The collective wisdom of the industry typically gets it right. 

If two heads are better than one, then dozens of opinions are that much superior compared with a solitary response.

The winding path of the fresh produce industry over the past 125 years has been chronicled by The Packer, and we have published editorial content from the coming 125th anniversary edition and also previously published articles from “A Century of Produce,” and The Packer 75th anniversary edition.

Previous blog posts have looked at industry responses The Packer’s 125th anniversary survey , including:

What is the future of produce wholesalers? Survey says..

If only my business had....

Blaming it on the fax; the biggest change agents in the past 25 years

Industry weighs in on changes to come in retailing

What’s the most important industry development?


Today, let’s look at the answers to this query from the survey:

Name the three most significant industry innovations or developments that will mark the next 25 years.

 

Here are the industry responses:

  • Compostable/Biodegradable Packaging; Drones/GPS technology in farm practices; hothouse/greenhouse technology;
  • Artificial intelligence applied to better manage farm resources like irrigation, pesticide application and labor utilization; Decrease in transit times as self driving allows for closer “trains” of vehicles on highways to reduce congestions and lower costs; Better understanding of genetics will increase the consumer desired attributes in fresh produce;
  • Automation for harvesting, delivery and food safety; Product Innovation - Breeding; Omni-channel and consumer experience;
  • A. Robotic farming in the tree fruit industry B. Packaging improvements that are truly recyclable C. Driverless trucking in dedicated lanes that helps alleviate driver shortages;
  • I believe that when organic produce is priced similar to conventional that will be a big leap forward; Plastic packaging becomes obsolete; Autonomous tractors delivering our produce;
  • Delivery to homes, Schools offering healthy food options,Consumers education;
  • 1. Automation 2. Water Conservation 3. Food safety;
  • Mechanical harvesting;
  • Hand held device to determine ripeness and flavor of fruit;
  • Home shelf-life enhancing containers which will reduce waste and spoilage (this is already available;
  • Improved food safety controls -Concerns about protecting the environment -Improving freshness and flavor which will stimulate an immediate repeat purchase;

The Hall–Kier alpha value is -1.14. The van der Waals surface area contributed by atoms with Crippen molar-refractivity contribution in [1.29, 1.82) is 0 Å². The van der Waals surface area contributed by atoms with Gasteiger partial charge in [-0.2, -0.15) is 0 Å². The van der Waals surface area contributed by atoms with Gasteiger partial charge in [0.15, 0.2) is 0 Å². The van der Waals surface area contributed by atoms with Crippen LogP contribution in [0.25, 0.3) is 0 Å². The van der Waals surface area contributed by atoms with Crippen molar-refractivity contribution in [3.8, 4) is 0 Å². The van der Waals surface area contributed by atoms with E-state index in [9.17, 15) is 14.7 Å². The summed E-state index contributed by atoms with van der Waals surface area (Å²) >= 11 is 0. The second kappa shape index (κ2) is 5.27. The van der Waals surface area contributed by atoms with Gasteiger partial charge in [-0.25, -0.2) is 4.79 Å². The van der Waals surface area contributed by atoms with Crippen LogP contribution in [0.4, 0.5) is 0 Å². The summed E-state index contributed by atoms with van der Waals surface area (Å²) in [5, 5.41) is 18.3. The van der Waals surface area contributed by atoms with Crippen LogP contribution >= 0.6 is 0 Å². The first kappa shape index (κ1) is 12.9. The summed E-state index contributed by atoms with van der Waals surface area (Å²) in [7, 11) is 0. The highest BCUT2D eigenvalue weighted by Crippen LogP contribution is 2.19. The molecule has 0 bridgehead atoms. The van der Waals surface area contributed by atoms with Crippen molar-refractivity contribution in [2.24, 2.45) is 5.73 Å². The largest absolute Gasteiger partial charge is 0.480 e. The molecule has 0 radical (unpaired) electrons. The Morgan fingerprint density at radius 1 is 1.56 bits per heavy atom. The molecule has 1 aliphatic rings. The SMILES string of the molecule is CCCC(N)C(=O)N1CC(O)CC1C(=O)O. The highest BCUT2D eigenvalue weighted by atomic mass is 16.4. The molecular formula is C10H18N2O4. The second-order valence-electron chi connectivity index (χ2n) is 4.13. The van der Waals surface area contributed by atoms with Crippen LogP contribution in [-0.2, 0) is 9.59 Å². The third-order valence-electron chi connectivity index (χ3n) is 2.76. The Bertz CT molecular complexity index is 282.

• Pay attention to what Rodale has done and will do;
  • Global tracking packaging on line sales;
  • ncreased production closer to the end user; Robotics advanced enough to harvest the most delicate crops; Brick and Mortar retail wins out over Ecommerce;
  • Mechanical harvesting, sustainability and GMO acceptance;
  • 1. Produce fully taking its place in food culture. 2. Ability to grow in diverse, even inhospitable, places (e.g. vertical farming in urban areas). 3. Solving the food safety issues;
  • Self-check/home delivery, facial recognition for human and things/applications, AI/IoT/5-6G;
  • AI and Machine learning; More robotics in the field; Utilization of microbiome as a means of utilizing resident beneficials;
  • Automation;
  • Continued global infusion of regionally off-season produce; Continued focus of what defines high quality produce; Merging of high tech and human innovation;
  • Online ordering; consolidation; automation;
  • 1. Enhanced and more thorough inspections of produce at the farms and distribution points. 2. Better interaction between shippers and retailers to reduce market glut, thus reducing market flood and giving the consumer a cheaper product;
  • Development of improved varieties through genetic modification, improved efficiency of cold chain management, improved trace back methods;
  • “Good yielding genetics that have flavor; More cpg & fresh collaborations at store level; Packaging improvements on shelf life and flavor quality enhancement through varietal improvements;
  • Elimination of zero tolerance for pathogens;
  • Big production in small spaces, breeding innovations and protection of water resources.


TK: The vision for innovations includes hopeful outcomes on automated harvest and driverless freight. Can the next 25 years indeed accomplish such giant leaps? Time will tell, but the industry responses also paint a hopeful picture of innovations in packaging, well-received genetic modification of fresh produce, advances in food safety, and more. I believe the collective industry wisdom is more than wishful thinking, so mark well these responses.
 

 
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